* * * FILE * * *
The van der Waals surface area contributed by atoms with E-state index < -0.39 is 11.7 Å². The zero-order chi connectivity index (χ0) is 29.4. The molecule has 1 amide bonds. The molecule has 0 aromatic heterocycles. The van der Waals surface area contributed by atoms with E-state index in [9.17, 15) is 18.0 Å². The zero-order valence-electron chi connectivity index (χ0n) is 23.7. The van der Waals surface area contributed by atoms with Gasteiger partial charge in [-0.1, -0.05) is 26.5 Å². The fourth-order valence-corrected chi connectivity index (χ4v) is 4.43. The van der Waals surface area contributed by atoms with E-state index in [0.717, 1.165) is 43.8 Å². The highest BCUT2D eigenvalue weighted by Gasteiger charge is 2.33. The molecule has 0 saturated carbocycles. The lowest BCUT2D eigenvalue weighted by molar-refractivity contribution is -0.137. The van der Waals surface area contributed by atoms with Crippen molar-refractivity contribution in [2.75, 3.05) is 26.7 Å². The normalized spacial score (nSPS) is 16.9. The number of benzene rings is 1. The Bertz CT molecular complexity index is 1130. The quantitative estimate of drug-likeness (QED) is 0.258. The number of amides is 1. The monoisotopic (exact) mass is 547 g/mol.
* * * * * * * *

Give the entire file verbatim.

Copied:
The van der Waals surface area contributed by atoms with E-state index < -0.39 is 11.7 Å². The zero-order chi connectivity index (χ0) is 29.4. The molecule has 1 amide bonds. The molecule has 0 aromatic heterocycles. The van der Waals surface area contributed by atoms with E-state index in [9.17, 15) is 18.0 Å². The zero-order valence-electron chi connectivity index (χ0n) is 23.7. The van der Waals surface area contributed by atoms with Gasteiger partial charge in [-0.1, -0.05) is 26.5 Å². The fourth-order valence-corrected chi connectivity index (χ4v) is 4.43. The van der Waals surface area contributed by atoms with E-state index in [0.717, 1.165) is 43.8 Å². The highest BCUT2D eigenvalue weighted by Gasteiger charge is 2.33. The molecule has 0 saturated carbocycles. The lowest BCUT2D eigenvalue weighted by molar-refractivity contribution is -0.137. The van der Waals surface area contributed by atoms with Crippen molar-refractivity contribution in [2.75, 3.05) is 26.7 Å². The normalized spacial score (nSPS) is 16.9. The number of benzene rings is 1. The Bertz CT molecular complexity index is 1130. The quantitative estimate of drug-likeness (QED) is 0.258. The number of amides is 1. The monoisotopic (exact) mass is 547 g/mol.